Callous comments reflect historic erasure of Native people

Last Thursday, I, along with millions of other Americans, sat down on the couch to watch the Macy’s Thanksgiving Day Parade. At my house, it’s a tradition: come downstairs in your pajamas and watch the floats and lip syncing top-40 artists while Thanksgiving dinner begins to simmer in the kitchen. It’s a bit cheesy, but like the Rose Bowl parade, it happens every year, so I watch it every year.

This time, however, was a bit different. This time, the parade was more than a shameful plug for the new ABC shows. It was a site where racial inequity was quietly pushed under the rug. Firstly, there were the protesters who demonstrated their anger and frustration in response to the Ferguson grand jury’s decision not to indict Darren Wilson. They were promptly arrested and, to my knowledge, their presence was never made known to the viewers of the program. I only found out about the protest after the fact.

Secondly, there was a quick, paternalistic comment about one of the marching bands from the Bahamas. The commentators noted that the band served as a way to deter Bahamian kids from engaging with drugs or violence, and he emphasized that the audience should feel good about knowing such information. This, of course, fails to note the European and American influence that has shaped the country’s economy since Columbus first landed there 400 years ago. To me, the comments seemed to be a means of showcasing a developing country’s socioeconomic struggles within the frame of American capitalism, completely removing the element of historical blame.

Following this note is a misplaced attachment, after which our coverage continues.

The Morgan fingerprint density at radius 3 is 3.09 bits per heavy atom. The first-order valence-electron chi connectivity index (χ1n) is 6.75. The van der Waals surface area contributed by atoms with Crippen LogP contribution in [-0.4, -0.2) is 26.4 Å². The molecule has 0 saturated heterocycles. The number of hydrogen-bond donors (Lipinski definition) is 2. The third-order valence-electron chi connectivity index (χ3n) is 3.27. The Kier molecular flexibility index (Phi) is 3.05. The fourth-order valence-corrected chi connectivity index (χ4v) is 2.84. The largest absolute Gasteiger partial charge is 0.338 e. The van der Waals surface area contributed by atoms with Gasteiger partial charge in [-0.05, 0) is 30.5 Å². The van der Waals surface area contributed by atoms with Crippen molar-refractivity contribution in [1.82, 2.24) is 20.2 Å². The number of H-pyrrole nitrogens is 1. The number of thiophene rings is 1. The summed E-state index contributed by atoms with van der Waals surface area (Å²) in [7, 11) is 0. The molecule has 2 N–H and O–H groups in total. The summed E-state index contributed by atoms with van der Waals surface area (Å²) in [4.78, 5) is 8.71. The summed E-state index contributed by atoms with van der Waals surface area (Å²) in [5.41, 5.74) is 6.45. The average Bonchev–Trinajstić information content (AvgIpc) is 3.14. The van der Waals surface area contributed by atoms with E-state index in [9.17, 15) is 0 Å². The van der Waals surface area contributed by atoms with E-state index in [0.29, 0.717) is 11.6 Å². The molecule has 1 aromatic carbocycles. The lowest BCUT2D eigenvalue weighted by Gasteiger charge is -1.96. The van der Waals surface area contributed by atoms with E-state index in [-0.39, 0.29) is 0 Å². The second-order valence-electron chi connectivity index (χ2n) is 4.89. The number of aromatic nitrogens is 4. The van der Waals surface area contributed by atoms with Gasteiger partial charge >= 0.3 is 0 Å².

What was most striking to me was a quick introductory sentence to the float sponsored by the tourism department of South Dakota. The float itself featured a miniature version of Mount Rushmore, complete with people dressed as mountain climbers pretending to scale it. One announcer exclaimed, “And here we have Mount Rushmore, a perfect symbol of democracy.” At this point, I nearly spit out my pumpkin-flavored coffee. To me, a carving into a mountain centered squarely in stolen land illegally acquired by the federal government from the Sioux tribes is more exemplary of dominance, not democracy.

Full disclosure: I’ve been to Mount Rushmore. Admittedly, it’s a great artistic feat, but when visiting the site, there is absolutely no mention of the land itself. There is no sign that marks it as land that had been occupied by indigenous people for centuries, was then promised to them in the mid 19th century only to have it stolen away several decades later when gold was discovered in the Black Hills. The thousands of tourists that venture to the attraction are never told about the historic struggle of the Sioux and hundreds of other Native tribes who watched the land their ancestors lived on disappear.